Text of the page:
The Hoffice is where we post thoughts and inspiration, learning and prototypes. Aptly named 'The Hoffice' for its representation of our studio space, lovingly named by our colleagues and customers.
Who are your customers?
A typical request from a client could read as follows:
"We need a flyer/poster/website for our company to sell/publicise our product/event. Could you send us some costs over please and start the design"
Of course we will, I mean why wouldn't we, they picked us to do their design work. However how many of us stop and think, hang on is a flyer/poster/website what you really need? Will this get the results you want? Will this reach your customer?
Putting loss-leader aside ever piece of design should have a return for your company, being that financial, customer loyalty or growth. Really though, who out there measures this, who actually calculates that if they spend X amount on a design/production that they will see a return on this? Furthermore who actually stops and think, is there a better way/cheaper way of getting the results I want in a different way?
You can argue that if you produce 10,000 flyers, which are pence each, and you get 100 customers to spend more than that with you, that's a good result right? Is it? Probably not. In fact what that shows is you don't know customers and you just wasted time and money on 9,900 people that aren't your customers.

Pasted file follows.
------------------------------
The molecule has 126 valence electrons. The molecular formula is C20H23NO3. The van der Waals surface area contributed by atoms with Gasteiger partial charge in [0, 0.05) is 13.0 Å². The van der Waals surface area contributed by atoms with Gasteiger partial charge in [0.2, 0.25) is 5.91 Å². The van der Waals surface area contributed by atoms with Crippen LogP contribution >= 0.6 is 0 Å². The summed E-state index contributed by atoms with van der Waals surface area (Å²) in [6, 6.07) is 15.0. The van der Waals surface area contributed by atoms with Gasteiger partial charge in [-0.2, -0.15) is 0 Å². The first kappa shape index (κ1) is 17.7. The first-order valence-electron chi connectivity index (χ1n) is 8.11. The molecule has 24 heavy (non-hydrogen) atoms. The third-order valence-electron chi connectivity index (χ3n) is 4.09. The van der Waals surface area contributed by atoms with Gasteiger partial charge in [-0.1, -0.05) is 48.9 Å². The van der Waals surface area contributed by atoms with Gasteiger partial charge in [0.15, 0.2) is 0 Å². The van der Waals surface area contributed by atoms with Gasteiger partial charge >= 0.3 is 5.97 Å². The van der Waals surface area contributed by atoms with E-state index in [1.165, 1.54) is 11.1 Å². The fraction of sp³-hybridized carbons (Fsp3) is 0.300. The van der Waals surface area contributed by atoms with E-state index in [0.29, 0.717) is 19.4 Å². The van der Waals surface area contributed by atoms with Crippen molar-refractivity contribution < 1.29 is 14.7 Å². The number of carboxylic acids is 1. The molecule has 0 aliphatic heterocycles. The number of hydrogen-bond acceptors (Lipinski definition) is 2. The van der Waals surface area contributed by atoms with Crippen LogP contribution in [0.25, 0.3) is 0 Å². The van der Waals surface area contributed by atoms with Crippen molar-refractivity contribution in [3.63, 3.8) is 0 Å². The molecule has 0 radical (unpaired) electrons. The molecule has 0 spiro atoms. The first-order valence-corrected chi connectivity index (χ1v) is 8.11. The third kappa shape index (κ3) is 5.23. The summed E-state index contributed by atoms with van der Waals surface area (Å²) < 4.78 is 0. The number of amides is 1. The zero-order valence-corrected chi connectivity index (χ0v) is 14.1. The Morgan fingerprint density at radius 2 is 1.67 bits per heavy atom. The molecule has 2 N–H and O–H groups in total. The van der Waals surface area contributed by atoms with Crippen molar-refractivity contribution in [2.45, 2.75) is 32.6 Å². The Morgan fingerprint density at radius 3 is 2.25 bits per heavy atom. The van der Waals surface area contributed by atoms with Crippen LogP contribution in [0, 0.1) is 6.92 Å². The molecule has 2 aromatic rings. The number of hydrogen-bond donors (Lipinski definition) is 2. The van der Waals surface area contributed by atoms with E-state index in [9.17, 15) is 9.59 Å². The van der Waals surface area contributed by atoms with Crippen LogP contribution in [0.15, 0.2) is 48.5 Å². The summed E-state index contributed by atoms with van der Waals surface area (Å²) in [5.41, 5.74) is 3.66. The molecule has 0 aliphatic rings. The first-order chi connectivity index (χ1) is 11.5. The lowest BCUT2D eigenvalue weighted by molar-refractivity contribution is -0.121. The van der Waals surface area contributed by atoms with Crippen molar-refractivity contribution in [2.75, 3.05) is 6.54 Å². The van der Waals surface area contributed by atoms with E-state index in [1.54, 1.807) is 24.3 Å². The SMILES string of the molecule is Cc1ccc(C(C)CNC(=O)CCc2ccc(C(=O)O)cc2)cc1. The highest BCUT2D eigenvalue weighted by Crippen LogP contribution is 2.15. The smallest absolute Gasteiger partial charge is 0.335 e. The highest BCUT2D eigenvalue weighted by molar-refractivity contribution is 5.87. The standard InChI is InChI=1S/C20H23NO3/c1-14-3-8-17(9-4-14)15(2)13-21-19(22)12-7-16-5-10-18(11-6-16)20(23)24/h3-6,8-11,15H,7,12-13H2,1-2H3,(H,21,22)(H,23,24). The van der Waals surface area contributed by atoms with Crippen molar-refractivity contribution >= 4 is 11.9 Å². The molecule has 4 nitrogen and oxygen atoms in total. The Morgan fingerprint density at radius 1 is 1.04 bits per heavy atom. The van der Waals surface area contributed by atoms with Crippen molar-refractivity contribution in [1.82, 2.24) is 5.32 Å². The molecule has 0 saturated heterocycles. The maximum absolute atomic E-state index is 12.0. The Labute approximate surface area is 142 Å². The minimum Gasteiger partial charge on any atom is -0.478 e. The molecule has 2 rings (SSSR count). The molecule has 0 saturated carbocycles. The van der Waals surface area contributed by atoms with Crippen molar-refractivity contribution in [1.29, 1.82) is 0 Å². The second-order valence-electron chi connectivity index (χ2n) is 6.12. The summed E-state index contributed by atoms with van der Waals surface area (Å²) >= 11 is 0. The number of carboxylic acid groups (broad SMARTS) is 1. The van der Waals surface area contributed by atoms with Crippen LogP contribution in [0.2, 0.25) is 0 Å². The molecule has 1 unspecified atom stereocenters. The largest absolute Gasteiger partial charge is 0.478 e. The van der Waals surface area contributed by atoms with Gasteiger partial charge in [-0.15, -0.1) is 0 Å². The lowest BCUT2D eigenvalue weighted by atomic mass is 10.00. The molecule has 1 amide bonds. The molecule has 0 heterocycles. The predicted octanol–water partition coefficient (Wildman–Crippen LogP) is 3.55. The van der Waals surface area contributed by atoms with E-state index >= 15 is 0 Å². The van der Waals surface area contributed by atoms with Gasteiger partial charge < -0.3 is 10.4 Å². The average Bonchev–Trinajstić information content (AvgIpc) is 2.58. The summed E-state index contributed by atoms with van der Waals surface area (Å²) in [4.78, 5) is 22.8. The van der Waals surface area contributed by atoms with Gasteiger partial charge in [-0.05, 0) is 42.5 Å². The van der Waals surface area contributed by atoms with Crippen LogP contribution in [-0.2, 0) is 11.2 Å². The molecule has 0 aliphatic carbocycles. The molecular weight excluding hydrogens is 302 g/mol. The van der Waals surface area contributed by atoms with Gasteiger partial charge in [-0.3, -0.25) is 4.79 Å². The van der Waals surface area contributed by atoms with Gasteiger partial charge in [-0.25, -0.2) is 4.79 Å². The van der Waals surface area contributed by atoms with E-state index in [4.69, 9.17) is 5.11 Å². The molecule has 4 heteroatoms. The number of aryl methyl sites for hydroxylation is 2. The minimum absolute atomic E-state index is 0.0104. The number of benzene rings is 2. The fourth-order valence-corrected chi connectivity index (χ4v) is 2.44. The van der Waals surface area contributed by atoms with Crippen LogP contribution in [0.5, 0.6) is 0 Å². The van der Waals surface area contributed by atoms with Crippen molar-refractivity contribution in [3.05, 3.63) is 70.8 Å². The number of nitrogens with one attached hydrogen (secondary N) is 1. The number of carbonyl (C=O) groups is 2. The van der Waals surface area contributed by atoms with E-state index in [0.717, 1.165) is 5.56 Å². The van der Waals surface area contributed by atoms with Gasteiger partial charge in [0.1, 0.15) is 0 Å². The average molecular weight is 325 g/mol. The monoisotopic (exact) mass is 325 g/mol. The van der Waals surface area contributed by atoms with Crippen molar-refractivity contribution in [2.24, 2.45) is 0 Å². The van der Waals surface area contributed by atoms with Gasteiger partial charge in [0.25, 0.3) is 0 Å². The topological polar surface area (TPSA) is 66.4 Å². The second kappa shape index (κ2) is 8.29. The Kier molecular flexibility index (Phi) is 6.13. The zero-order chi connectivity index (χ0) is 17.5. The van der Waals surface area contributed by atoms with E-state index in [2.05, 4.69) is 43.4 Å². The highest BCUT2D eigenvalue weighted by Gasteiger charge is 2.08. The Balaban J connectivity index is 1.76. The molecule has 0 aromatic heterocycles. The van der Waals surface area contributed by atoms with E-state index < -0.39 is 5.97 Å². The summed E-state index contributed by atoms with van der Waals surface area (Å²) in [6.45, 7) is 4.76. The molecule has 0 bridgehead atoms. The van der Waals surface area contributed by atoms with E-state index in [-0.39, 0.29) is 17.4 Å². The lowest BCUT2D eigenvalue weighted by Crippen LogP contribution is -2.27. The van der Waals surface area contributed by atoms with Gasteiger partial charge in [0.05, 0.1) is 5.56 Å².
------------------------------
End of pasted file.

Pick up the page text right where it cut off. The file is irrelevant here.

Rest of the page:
What if research was done before hand into who your customers are and what they will react to? What if you did this and found out that those 9,900 people hate flyers and if you approached it differently they would of become your customers?
As part of our branding process we like to identify customers and learn about their habits. As an example, if we take John, a 17 year old who is always looking at his phone, checking updates on Instagram, messaging his friends, if you were to put an advert out in the local press would that reach him? No probably not. Then what about Jane, a 52 year old that likes nothing better than relaxing on the weekend by reading the newspapers, would a promoted tweet on twitter reach her? No probably not again.
What if John and Jane are both genuinely your customers and you want to reach them both. The easiest thing to do without research and understanding them would be to do one thing to try and reach them both. However with research you can target John with that promoted tweet and target Jane with the press ad. Another way to think of it is a farther and son who both enjoy listening to the same music but the farther listens to it on vinyl and the son on MP3. They are both consuming the same song but delivered in different ways.
We don't expect you to map out all of your customers, you probably have thousands, but we try and do as much as possible until patterns and groups start to appear. These groups can then be targeted individually with the correct marketing that works for them.